Battle of Khiam (2000)
The battle of Khiam, fought between the Hezbollah and the South Lebanon Army (SLA) in April and May 2000, which became a crucial step in the disintegration of the South Lebanon Army, in light of the coming withdrawal of IDF troops from South Lebanon.
The Khiam detention center was originally a French barrack complex, built in the 1930s. It became a base for the Lebanese army, before falling under control of the South Lebanon Army (SLA) and in 1985 was converted into a prison camp. It remained in use until Israel’s withdrawal from Lebanon.
In July 1999, Ehud Barak became Israel's Prime Minister, promising Israel would unilaterally withdraw to the international border by July 2000. Prior to his actions, many believed that Israel would only withdraw from South Lebanon upon reaching an agreement with Syria. During the spring of 2000, Hezbollah operations stepped up considerably, with persistent harassment of Israeli military outposts in occupied Lebanese territory. As preparation for the major withdrawal plan, Israeli forces began abandoning several forward positions within the security zone of South Lebanon.
On April 2000, a Hizbullah force approached the Khiam detention center in an attempt to make a surprise attack on the SLA facility. The force was repelled with casualties.
In May 2000, upon increasing disintegration among the SLA ranks, Hizbullah militants reinforced by local Shia residents and civilians of Khiam attacked the facility and following a short battle took over the prison. Several SLA soldiers were taken captive. The prisoners of the detention center (mostly Hizbullah militants and activists) were released.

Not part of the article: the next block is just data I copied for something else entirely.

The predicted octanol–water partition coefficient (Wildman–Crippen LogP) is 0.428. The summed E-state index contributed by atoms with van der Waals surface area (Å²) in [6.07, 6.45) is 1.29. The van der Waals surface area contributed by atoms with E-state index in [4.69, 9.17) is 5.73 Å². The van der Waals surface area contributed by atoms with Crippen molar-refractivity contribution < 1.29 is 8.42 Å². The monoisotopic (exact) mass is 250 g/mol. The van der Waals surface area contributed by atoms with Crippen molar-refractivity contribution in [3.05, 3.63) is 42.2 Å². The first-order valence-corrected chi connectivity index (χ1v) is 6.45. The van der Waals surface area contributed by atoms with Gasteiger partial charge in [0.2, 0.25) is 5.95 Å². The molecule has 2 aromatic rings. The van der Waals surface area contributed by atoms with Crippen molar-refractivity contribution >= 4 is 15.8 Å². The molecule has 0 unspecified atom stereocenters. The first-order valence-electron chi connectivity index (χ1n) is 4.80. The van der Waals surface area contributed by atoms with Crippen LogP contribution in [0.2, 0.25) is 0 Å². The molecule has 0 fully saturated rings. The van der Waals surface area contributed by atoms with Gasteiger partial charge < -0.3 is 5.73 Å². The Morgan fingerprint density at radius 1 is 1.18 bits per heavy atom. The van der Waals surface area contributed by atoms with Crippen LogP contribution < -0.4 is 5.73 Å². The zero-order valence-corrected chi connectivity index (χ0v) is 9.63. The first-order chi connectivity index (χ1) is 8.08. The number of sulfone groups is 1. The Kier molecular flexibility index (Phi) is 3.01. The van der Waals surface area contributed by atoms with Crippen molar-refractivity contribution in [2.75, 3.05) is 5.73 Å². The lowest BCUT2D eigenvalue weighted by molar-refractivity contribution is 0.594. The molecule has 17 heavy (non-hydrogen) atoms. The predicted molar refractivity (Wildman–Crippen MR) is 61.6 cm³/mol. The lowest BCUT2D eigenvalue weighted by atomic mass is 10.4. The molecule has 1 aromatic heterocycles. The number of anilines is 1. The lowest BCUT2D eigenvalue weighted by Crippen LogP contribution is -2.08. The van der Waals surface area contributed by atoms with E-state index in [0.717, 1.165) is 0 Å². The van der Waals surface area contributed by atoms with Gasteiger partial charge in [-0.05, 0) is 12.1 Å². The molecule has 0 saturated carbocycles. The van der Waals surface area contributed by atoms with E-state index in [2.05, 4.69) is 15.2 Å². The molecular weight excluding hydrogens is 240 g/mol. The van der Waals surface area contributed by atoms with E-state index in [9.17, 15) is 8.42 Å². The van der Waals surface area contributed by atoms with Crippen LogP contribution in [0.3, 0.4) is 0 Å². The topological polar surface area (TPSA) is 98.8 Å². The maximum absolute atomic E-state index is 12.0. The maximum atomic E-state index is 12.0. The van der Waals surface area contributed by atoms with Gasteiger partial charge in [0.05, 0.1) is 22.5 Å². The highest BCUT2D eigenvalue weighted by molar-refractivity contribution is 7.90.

On 24 May, Israel announced that it would withdraw all troops from South Lebanon. All Israeli forces had withdrawn from Lebanon by the end of the next day, more than six weeks before its stated deadline of 7 July. Just prior to the announcement many of the command staff of the South Lebanon Army abandoned their positions and fled into Israel with their families. The announcement further escalated the disintegration and with the completion of Israeli withdrawal, some 6,000 former SLA soldiers and commanders with their families fled to Israel, abandoning their weaponry and homes. On June 16, 2000, UN Security Council concluded that Israel had indeed withdrawn its forces to internationally recognized border with Lebanon, in accordance with United Nations Security Council Resolution 425 (1978).
Though Israel considered this move as tactical withdrawal, the withdrawal of the IDF and the disintegration of the South Lebanon Army eventually led to complete take over of Hizbullah over south Lebanon and increasing Hizbullah's strength in Lebanese politics. The low level conflict with Israel had continued along the border in the vicinity of Shabaa, where Hizbullah egaged continuous bombardment of Israeli positions and abducted the bodies of 3 Israeli soldiers in October 2000.